But then it requires more precise versioning, separate publication of
interim versions for reference purposes, archiving of those interim
versions (right now we redirect interim versions to the main spec once
changes are approved), etc. There are process implications here that
seem not worth it to me, but perhaps that's because I'm the one doing
the work. If the XSF had lots of money and staff to handle these tasks,
I might not object so strenuously.
>> >> XEP-0206,
>> > Reading through BOSH I noticed other stuff that needs a bit of work -
>> > nothing major, just oddities.
>> > body MUST be empty - good.
>> > server SHOULD ignore - fine.
>> > server MAY send - wrong - this is not truly optional behaviour.
>> > "[...] SHOULD ignore it. Some implementation are known to send that
>> > stanza when [...]" is prefereable, to avoid the implication that
>> > the stanza is actually okay.
>> > Assuming you fix this, I'm +1, but as things stand that's a -1.
>> Great! I love -1 votes. It means that someone is paying attention.
> Ah, I only do it so I can prove I've read the stuff. ;-)
> That was horribly unclear, though - I'm referring to the paragraph at
> line 220, and in particular the parentheses at the end.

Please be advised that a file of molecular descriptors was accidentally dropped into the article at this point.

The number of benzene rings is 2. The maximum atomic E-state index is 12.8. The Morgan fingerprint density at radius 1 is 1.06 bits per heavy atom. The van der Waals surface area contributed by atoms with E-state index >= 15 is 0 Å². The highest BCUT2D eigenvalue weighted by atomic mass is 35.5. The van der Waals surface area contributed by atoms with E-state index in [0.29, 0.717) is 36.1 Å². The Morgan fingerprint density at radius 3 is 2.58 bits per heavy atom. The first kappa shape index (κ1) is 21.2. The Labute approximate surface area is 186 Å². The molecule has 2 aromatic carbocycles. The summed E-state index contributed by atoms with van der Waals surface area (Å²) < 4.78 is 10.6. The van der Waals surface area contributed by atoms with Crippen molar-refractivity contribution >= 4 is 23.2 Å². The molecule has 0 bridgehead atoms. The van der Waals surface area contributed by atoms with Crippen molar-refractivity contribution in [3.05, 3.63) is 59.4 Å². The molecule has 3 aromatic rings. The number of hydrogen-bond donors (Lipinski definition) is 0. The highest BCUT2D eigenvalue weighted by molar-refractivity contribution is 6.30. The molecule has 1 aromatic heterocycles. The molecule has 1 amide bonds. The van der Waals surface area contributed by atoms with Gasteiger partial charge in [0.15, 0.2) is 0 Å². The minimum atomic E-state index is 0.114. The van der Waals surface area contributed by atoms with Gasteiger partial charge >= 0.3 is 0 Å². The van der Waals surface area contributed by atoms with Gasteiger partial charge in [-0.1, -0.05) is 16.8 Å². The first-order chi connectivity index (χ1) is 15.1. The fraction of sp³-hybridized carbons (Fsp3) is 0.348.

Upon receiving the <success/> element, the client MUST then ask the
connection manager to restart the stream. It does this by setting to
"true" the 'xmpp:restart' attribute (qualified by the 'urn:xmpp:xbosh'
namespace) of the BOSH <body/> element. When sending the restart
request, the client SHOULD also include the 'to' and 'xml:lang'
attributes. In addition the <body/> MUST be empty (if the client
includes an XML stanza in the body, the connection manager SHOULD ignore
it but MAY send that stanza when the stream is restarted; however there
is no guarantee that a connection manager will send the stanza so a
client cannot rely on this behavior).
We had some discussion about that on the BOSH list. Some current
implementations will accept a body in the restart request, and send it
on when stream is restarted. However, we don't want anyone to depend on
that behavior, thus the wording. I'm open to suggestions for improvement.
More information about the Council